Not to say COVID-19 is the first pandemic to impact the hospitality realm, far from it. However, COVID-19 has, in many ways, created the perfect storm, its economic impact spreading far and wide as borders are shut down, and emergency protocols are implemented. In many ways, the world has come to a grinding halt, and hospitality is no exception. Hotel occupancy and airline travel have, understandably, plummeted, and many casinos and hotels are shutting down entirely for an undetermined amount of time.

However, amidst these uncertain times, it’s crucial to remember that this crisis is temporary.

Some forward-thinking management companies are using this lull as an opportunity to get projects done that are easier to accomplish with low occupancy. Things like installing a beacon network for an employee safety solution or updating their other systems to future-proof their business against future disruptions.

In short, there does exist a silver lining. 

The Time You Never Had, You Have Now

Admittedly, we’ve all recently had a relative or friend suggest the productive use of this time, which many of us are dutifully spending in self-isolation. Common ideas include; finally starting the project you never otherwise had time for, reading a book, cleaning out the closet, reorganizing the house, or perhaps even learning a new language or adopting a new hobby. The logic is undeniably sound — we so often complain that there aren’t enough hours in the day, but now we suddenly have an influx of time. The only question that remains is, how can we best utilize it?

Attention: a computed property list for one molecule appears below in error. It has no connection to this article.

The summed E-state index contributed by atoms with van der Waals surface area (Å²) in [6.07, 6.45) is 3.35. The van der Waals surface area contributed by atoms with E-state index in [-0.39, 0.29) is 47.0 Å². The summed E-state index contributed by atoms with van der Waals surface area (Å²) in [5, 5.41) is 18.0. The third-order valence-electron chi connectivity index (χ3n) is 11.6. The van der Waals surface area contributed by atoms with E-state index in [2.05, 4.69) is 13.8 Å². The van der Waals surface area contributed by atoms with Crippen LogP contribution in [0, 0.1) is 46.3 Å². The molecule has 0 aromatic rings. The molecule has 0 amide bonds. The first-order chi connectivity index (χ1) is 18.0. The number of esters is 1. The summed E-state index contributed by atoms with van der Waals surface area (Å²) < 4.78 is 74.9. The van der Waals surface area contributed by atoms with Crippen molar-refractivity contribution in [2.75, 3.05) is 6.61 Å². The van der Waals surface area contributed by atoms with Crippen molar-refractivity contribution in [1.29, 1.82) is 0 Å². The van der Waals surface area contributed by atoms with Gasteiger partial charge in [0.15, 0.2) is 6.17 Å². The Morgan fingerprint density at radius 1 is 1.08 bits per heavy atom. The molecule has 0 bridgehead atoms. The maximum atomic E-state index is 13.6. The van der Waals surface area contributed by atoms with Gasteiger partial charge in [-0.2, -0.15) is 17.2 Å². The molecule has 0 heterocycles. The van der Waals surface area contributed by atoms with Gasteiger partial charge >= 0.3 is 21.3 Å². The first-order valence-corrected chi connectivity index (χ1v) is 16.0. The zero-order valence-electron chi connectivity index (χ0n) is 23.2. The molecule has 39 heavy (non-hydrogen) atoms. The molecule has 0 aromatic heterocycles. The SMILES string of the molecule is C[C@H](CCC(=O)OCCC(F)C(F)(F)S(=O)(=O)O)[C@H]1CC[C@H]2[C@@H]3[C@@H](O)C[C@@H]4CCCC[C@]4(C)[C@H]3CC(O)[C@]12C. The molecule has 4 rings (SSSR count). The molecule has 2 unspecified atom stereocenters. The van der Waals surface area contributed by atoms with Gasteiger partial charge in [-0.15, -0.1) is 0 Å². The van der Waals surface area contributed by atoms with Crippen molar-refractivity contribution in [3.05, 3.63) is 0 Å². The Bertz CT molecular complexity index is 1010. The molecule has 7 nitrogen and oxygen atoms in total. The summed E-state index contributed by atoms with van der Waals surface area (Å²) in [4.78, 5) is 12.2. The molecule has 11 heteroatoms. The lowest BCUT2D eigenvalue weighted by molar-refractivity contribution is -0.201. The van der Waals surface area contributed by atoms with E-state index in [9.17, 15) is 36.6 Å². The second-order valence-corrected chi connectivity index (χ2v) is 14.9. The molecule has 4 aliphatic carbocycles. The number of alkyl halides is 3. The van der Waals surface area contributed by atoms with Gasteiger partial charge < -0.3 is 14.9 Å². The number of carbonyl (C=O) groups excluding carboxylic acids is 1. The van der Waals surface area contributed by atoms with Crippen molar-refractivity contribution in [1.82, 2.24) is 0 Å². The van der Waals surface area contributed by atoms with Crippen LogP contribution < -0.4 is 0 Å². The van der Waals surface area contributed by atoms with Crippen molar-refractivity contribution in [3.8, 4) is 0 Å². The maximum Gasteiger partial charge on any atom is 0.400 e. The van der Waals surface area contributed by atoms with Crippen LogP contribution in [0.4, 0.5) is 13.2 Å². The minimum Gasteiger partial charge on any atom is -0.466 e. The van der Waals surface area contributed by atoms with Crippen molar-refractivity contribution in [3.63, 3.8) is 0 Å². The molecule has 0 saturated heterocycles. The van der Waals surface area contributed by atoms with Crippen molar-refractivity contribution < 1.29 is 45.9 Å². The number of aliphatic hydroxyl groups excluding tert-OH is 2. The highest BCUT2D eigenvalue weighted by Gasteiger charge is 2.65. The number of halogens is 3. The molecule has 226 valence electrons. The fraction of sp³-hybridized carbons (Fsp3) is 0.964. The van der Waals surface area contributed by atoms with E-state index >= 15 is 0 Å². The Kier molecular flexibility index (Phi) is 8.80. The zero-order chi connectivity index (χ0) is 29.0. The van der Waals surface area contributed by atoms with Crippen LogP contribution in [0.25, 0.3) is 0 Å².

Now, shouldn’t the same reasoning apply to the hospitality realm? As industry leaders, are there ways we can leverage this period of low occupancy? The answer, undeniably, is yes. 

As hotels look to update their operational infrastructure and steadily shift many of their primary platforms from legacy technology to new-age solutions throughout the year, they often run into a dilemma of timing. The implementation of a new platform (or in some cases, a total technological overhaul) is often time-consuming, and the training of staff can pose a potential disruption to hotel operations. The same applies, of course, for physical renovations or updates to the property, which could impact the guest experience. Understandably, this means that ‘high-season’ typically isn’t the best time to approach any major renovations, whether technical or property-specific. 

And so, an opportunity presents itself. As hotel occupancy dwindles around the globe, properties can tackle projects that are easier to accomplish with low occupancy. This could include the temporary closure of low-traffic areas of hotels (such as F&B outlets), the reduction of costs and staff for non-essential projects and travel, or installing much-needed technology updates such as employee safety devices.

Planning for the Future

We may not have asked for this down period, but we have to play the cards that we’ve been dealt. More importantly, though, is the continued understanding that these circumstances are ultimately temporary. While the evolution and associated timelines of the COVID-19 pandemic are still unclear, there will come a time (whether in two months or six months) when we return to normalcy. Hotels will once again welcome an influx of guests, airports will be busy with travelers in transit, and businesses and consumers alike will once again embrace life as we’ve always known it. Those exciting predictions we had for 2020? Well, they might be paused temporarily, but they will once again be within our grasp. For now, we simply have to keep our eyes trained on that future and, subsequently, we have to find ways to ‘future-proof’ our business.